Senate queries $198m waterways security contract to Israeli firm


The Senate Tuesday raised the alarm over a contract by the Nigerian Maritime Administration and Safety Agency (NIMASA) to an Israeli security firm, HSLI, to police the nation’s waterways at a total cost of $198million.

The Senators queried Rear Admiral Tariworio Dick, who represented the Chief of Naval Staff, Vice Admiral Ibok Ekwe Ibas, at a joint investigative hearing on the activities of the Ocean Marine Solutions Limited (OMSL) which hitherto provided security services at the Secured Anchorage Area (SAA) at the Lagos Port.

The OMSL had been providing security at the SAA to international oil companies’ vessels before their service was suspended by the Nigerian Ports Authority (NPA).

A member of the committee, Senator Tolu Odebiyi had said that Nigerians are aware that a foreign firm has been imported into the country to carry out security services for some of Nigerian government agencies, notwithstanding the position of the Navy that only indigenous companies are allowed to render security services in the seas around Nigeria.

Chairman, Senate Committee on Navy, Senator George Sekibo, who also chaired the joint committee – comprising the Senate committees on Finance and Marine Transport – however put the question more pungently in his follow up.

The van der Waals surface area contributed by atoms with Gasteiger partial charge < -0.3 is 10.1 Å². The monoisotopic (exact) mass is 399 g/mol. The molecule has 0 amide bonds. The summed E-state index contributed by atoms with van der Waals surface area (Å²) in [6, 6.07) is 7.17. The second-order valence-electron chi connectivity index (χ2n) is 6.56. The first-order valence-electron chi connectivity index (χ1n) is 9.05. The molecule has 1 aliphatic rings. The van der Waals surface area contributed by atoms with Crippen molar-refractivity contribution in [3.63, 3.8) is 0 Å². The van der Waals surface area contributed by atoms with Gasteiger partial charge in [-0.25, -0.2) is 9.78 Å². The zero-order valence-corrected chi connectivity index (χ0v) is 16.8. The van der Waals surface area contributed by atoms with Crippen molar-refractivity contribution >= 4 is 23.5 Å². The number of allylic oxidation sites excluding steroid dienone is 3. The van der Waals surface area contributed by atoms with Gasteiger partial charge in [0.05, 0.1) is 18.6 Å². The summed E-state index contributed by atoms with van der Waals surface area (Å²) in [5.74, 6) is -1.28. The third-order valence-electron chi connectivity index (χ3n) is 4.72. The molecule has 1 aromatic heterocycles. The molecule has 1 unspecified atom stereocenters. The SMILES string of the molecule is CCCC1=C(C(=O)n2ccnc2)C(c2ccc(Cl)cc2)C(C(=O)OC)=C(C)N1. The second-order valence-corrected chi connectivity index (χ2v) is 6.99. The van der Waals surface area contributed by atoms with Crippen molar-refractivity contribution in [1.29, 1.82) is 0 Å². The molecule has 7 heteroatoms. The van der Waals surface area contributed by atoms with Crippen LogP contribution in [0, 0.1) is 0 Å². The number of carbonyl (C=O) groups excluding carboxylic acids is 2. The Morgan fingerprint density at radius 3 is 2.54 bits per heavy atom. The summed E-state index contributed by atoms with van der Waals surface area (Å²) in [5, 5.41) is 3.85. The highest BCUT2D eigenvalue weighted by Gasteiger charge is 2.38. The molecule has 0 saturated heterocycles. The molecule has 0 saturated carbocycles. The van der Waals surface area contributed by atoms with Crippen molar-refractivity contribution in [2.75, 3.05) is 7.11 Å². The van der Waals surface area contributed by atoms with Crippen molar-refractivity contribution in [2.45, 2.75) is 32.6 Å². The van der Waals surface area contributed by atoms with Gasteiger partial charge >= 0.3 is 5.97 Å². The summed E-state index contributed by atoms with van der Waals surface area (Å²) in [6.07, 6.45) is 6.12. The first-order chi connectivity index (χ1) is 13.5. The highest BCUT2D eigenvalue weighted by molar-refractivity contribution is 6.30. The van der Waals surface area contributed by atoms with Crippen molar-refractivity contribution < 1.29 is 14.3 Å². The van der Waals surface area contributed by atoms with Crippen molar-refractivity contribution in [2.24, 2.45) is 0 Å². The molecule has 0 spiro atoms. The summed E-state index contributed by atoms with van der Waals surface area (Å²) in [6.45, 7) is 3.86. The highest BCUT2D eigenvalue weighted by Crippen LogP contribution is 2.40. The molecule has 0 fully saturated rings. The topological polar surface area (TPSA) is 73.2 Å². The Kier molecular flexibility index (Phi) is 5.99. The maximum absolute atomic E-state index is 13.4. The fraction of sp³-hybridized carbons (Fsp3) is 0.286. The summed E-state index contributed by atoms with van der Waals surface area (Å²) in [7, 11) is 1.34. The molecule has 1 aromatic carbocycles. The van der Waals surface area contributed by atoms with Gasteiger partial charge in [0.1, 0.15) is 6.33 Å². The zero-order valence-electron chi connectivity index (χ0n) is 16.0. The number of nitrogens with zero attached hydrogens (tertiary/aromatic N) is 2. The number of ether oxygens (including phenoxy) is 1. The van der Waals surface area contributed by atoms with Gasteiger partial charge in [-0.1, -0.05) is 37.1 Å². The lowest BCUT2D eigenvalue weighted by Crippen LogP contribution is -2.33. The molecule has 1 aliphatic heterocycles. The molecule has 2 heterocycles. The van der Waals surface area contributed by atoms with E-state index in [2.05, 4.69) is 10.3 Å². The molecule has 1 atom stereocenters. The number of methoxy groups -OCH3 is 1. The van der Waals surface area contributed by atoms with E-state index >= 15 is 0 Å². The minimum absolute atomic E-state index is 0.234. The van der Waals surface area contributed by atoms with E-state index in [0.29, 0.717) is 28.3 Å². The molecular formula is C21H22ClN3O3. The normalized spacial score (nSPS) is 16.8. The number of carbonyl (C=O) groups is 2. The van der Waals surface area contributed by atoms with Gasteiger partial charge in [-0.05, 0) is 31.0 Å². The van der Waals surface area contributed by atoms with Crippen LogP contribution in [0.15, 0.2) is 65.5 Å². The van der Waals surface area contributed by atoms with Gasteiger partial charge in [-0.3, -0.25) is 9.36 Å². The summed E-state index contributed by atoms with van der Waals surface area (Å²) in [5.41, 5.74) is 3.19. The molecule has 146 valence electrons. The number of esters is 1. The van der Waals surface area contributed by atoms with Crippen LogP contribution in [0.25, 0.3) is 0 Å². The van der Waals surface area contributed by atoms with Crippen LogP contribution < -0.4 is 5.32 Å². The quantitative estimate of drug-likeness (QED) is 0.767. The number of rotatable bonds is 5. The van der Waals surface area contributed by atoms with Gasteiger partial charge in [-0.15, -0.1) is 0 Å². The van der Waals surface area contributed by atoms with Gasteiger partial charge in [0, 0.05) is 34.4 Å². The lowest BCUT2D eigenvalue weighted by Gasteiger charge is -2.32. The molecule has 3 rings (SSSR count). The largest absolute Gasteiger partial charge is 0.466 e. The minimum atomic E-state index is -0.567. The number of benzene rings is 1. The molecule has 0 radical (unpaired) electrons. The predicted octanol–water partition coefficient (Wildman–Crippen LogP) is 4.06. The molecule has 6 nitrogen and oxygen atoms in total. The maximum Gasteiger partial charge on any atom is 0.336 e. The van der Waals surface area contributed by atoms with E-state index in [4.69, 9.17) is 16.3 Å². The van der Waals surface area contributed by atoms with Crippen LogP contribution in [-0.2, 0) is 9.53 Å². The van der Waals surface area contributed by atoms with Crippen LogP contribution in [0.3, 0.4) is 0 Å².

Sekibo said: “Are you aware that NIMASA has given a contract called Deep Blue Sea to an Israeli company, HLSI, to the tune of $195.3million for promoting security of the riverine areas? I have the contract number here. Are you aware?

Dick said: “I am aware that there is a contract like that ongoing and that facilities are being provided. I am aware.”

When asked if the firm is to secure Nigerian waterways or provide platforms for the Nigerian Navy, Dick said: “For me, the aspect I have seen is that they are providing some platforms for the Nigerian Navy which we are going to use.”

When further asked by Sekibo whether the Israeli company is going to provide security for Nigeria or to carry arms, Dick said: “The vessels they are providing for us have not arrived Nigeria, but there will be weapons on these vessels.”

When asked who will man the vessels by the Chairman of the Senate Committee on Finance, Solomon Adeola, the Naval Chief said: “The vessels will be manned by Nigerian Navy personnel. As I speak, one of the vessels is on the way. We have nine of our personnel on board that vessel.”

“You have informed us that there are ammunitions on board on that vessel which does not belong to the Nigerian Navy? Adeola further queried. “What I said is that I am aware that it exists. I am aware that the vessel is on the way. I am aware that the vessel will be armed. I didn’t tell you where the arms are now…,” Dick said.

Senator Francis Alimikhena sought to know whether contracting a foreign firm to provide maritime security will not be a breach on the national security of the country.

On her part, Senator Betty Apiafi remarked that “The Navy has told us that internationally, foreign merchants are not allowed. Then why are they allowing this?”

At this point, the Chairman of the Committee, Sekibo, intervened; saying some of the questions being asked by Senators would be better addressed during the Committee’s meeting.

Sekibo said: “Dear colleagues, we have heard enough from the Navy. Please, when we go into our meeting, we will download these ones from our brains, and then address them. We can’t address them here as if we are attacking the Navy and I am chairing this committee.”